Romano Fenati has undoubtedly already paid a very high price for his screw-up on track at Misano and he will probably continue to do so for some time to come. A screw-up that has cost him his place with Team Snipers this season, as well as ruling out any chance of a rosy future with MV Agusta in 2019, and one that sees him subjected to the kind of media storm we've not seen in the bike world for a long while.
The Italian rider was interviewed by our colleagues at Sport Mediaset, the entire weight of the world having fallen on the 22-year old Italian's shoulders over the last 24 hours. Romano remains focused throughout the interview, well aware of the gravity of the situation.
“I messed up. I apologise particularly to the spectators - Fenati stated - to the youngsters who watch us and see us as an example”.
Fenati attempts to clarify the gesture, pointing out that he had no intention of hurting Stefano Manzi, the rider he was battling with and who, in turn, has received a penalty from Race Direction for aggressive riding against Romano.
“The gesture I made started out like a "get out of the way" - he explains - it was more of a pat, to get him to calm down. That's not how it was interpreted though. Talk of provocation only goes so far, but of course this gesture cannot be justified if it is viewed as a desire to cause harm. In reality, I wouldn't hurt a fly, it was just a way of saying "that's enough now!"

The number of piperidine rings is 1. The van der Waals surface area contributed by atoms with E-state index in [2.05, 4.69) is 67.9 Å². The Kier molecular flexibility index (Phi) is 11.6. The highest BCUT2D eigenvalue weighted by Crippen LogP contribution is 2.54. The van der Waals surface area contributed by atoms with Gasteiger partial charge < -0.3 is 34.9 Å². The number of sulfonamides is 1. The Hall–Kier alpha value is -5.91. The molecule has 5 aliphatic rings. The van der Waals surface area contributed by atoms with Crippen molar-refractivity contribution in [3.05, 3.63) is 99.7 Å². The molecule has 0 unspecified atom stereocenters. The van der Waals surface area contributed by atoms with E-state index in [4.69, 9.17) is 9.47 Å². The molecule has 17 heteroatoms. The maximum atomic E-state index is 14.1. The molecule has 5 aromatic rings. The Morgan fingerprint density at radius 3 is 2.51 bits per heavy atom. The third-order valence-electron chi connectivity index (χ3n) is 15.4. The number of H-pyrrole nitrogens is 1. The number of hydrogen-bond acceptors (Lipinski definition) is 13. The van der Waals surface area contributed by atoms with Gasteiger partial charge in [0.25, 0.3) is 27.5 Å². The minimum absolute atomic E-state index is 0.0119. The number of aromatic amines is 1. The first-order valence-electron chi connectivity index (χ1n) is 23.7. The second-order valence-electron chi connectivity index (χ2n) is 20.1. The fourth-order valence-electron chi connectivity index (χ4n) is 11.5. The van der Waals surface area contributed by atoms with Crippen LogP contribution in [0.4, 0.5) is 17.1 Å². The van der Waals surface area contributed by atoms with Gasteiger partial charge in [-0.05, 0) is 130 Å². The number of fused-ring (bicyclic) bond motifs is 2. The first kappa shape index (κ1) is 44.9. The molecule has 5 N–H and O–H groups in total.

The rider also speaks up about the media articles that cite the pressure exercised on Manzi's brake lever. The 20 bar reported is an absurd figure for anyone who knows anything about the subject.
“The lever at 20 bar? Impossible, the telemetry would have broken”.
Romano was also involved in a complaint made by Italian consumer rights agency Codacons, and it seems as if the judiciary might have to investigate an attempted murder. A scary situation.
“I would never do anything like this again. The complaint worries me, it seems excessive to me”.
The gesture has had a number of consequences, all of which have stacked up very quickly. Fenati has lost his present and his future on track, and now faces a long road along which to rebuild.
“Whether or not I deserved to be sacked, this is how things are. I can't do anything, I don't know if it's right or wrong, but I don't think anyone knows. All I do know is that I messed up but it's been judged too heavily by everyone”.
Fenati knows what he has to do in coming months.
“Now it's time to go back to school, I'll finish my studies. I wasn't able to finish before due to my commitments on track. i have one year to go”.
There was also a question about whether or not Romano wants to return to racing. A subject that the rider cannot answer right now.
“Right now I'd say no, I don't want to race again for now. I don't know how I'll see things in five years”.